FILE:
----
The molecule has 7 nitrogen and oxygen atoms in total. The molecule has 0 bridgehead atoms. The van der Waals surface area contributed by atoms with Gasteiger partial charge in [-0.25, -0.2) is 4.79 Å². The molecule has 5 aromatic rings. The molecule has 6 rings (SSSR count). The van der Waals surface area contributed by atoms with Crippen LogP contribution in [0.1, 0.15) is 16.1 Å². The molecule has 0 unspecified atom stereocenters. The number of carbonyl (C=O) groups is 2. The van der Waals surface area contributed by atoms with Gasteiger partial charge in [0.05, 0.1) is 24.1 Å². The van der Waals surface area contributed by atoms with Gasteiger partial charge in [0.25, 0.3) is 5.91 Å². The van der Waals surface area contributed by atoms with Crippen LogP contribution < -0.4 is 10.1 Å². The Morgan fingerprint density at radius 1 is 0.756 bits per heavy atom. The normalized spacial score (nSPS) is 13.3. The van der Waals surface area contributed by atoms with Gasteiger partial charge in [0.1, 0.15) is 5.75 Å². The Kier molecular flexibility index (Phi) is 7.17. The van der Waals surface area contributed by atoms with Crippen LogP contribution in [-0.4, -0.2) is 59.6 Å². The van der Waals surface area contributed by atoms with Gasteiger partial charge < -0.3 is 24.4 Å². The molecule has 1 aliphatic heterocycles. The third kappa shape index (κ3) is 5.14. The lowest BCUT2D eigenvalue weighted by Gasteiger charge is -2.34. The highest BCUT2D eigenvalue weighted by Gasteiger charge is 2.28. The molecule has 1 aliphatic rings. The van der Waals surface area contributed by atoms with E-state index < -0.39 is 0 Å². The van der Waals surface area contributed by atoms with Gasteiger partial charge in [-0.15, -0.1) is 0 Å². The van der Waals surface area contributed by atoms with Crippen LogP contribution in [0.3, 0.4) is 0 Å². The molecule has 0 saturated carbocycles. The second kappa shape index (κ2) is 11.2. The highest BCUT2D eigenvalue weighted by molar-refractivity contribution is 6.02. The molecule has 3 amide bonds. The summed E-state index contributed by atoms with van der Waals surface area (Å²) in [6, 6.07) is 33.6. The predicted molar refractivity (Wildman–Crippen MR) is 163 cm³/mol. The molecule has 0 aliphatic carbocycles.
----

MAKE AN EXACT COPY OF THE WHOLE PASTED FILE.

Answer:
The molecule has 7 nitrogen and oxygen atoms in total. The molecule has 0 bridgehead atoms. The van der Waals surface area contributed by atoms with Gasteiger partial charge in [-0.25, -0.2) is 4.79 Å². The molecule has 5 aromatic rings. The molecule has 6 rings (SSSR count). The van der Waals surface area contributed by atoms with Crippen LogP contribution in [0.1, 0.15) is 16.1 Å². The molecule has 0 unspecified atom stereocenters. The number of carbonyl (C=O) groups is 2. The van der Waals surface area contributed by atoms with Gasteiger partial charge in [0.05, 0.1) is 24.1 Å². The van der Waals surface area contributed by atoms with Gasteiger partial charge in [0.25, 0.3) is 5.91 Å². The van der Waals surface area contributed by atoms with Crippen LogP contribution < -0.4 is 10.1 Å². The Morgan fingerprint density at radius 1 is 0.756 bits per heavy atom. The normalized spacial score (nSPS) is 13.3. The van der Waals surface area contributed by atoms with Gasteiger partial charge in [0.1, 0.15) is 5.75 Å². The Kier molecular flexibility index (Phi) is 7.17. The van der Waals surface area contributed by atoms with Crippen LogP contribution in [-0.4, -0.2) is 59.6 Å². The van der Waals surface area contributed by atoms with Gasteiger partial charge < -0.3 is 24.4 Å². The molecule has 1 aliphatic heterocycles. The third kappa shape index (κ3) is 5.14. The lowest BCUT2D eigenvalue weighted by Gasteiger charge is -2.34. The highest BCUT2D eigenvalue weighted by Gasteiger charge is 2.28. The molecule has 1 aliphatic rings. The van der Waals surface area contributed by atoms with E-state index < -0.39 is 0 Å². The van der Waals surface area contributed by atoms with Gasteiger partial charge in [-0.15, -0.1) is 0 Å². The van der Waals surface area contributed by atoms with Crippen LogP contribution in [0.3, 0.4) is 0 Å². The molecule has 0 saturated carbocycles. The second kappa shape index (κ2) is 11.2. The highest BCUT2D eigenvalue weighted by molar-refractivity contribution is 6.02. The molecule has 3 amide bonds. The summed E-state index contributed by atoms with van der Waals surface area (Å²) in [6, 6.07) is 33.6. The predicted molar refractivity (Wildman–Crippen MR) is 163 cm³/mol. The molecule has 0 aliphatic carbocycles.